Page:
Mental Model for TypeScript Generics

Matt Pocock
Matt Pocock

The TypeScript docs are mostly excellent. The TypeScript handbook is a shining example of what good docs look like. They're precise, well-maintained, well laid-out, and complete.

However, if there's one section could us a rewrite, it would be the section on Generics. This section assumes too much knowledge, teaches things in the wrong order, and misses out key information. The generics section of the TypeScript docs leaves you feeling that generics are complicated and mysterious.

Let's rectify that.

Type Helpers

Look at generics first on the type level. Imagine you have a type like this:

This is a literal string, matt, expressed in a type alias. This can't be altered later, so it behaves similarly to a const variable declaration in JavaScript:

Using generics, we can change Name to be a function. Add a type argument to it:

This adds a parameter to Name, meaning that whenever you use it, you'll need to pass in an argument:

This turns the type from a variable to a function. Now, its equivalent in JavaScript would be:

Since it's now a function, let's name it something more function-like:

LastName is currently unused, so as an example return an object from our type 'function':

The JavaScript equivalent would be:

You can then use our GetNameObject type function to create types, by passing it arguments:

In Total TypeScript's Type Transformations workshop this pattern is called 'type helpers'. Type helpers are really useful on the type level to create new types to help DRY up your code.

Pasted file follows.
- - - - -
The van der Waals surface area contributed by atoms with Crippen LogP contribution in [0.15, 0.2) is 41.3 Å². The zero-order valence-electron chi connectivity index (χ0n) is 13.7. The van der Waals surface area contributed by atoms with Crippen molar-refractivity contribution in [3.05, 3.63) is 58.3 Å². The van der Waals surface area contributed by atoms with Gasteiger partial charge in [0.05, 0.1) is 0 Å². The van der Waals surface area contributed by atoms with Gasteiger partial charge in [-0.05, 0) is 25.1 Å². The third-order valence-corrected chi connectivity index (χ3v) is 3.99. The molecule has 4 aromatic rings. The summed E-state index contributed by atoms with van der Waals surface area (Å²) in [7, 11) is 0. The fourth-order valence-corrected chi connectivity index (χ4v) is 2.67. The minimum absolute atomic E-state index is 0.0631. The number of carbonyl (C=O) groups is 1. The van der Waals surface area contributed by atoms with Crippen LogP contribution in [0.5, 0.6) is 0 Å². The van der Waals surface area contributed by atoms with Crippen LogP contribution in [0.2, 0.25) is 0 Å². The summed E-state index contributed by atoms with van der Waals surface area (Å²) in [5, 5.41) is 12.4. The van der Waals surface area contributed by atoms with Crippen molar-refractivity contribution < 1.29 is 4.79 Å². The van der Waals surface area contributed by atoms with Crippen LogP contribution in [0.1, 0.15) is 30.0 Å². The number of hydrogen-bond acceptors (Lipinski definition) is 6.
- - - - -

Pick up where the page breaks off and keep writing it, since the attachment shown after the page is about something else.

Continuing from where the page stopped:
A common example is a Maybe type helper:

Generic functions

Now you know how to handle generics on the type level, what about generic functions?

Take a simple example, returnWhatIPassIn:

This function won't return whatever you pass in - it'll actually always return any on the type level. This is annoying, because it ruins your autocomplete on the thing you pass in:

Imagine you wanted to create this on the type level. You'd create a type helper called ReturnWhatIPassIn:

At the type level, you're taking in TInput - whatever it is - and returning it.

You can use a very similar syntax to annotate our function:

This is now a generic function. This means that when you call it, the type argument of TInput gets inferred from what you pass in:

Put this in simple terms.

A generic function is a type helper layered on top of a normal function.

This means that when you call the function, you're also passing a type to the 'type helper'.

Build up that function again, piece by piece to make it clearer starting from your JavaScript-only function again:

Get the structure of the 'type helper' set up first. You'll need to infer an TInput argument, and return that.

If you try and call this now, it'll infer what it returns as unknown:

You haven't told the type helper which arguments to infer from. You need it to infer the type of TInput from the input argument. Fix that like this:

So inside (input: TInput), you perform a mapping between the runtime argument - input - and the type you want it to infer - TInput.

Summary

This is the right way to think about generics - as a type helper laid over your function, with a mapping between them.

Generics get a lot more complex from here - multiple generics, generic constraints, generics hidden deep within other types - but this mental model stays the same.

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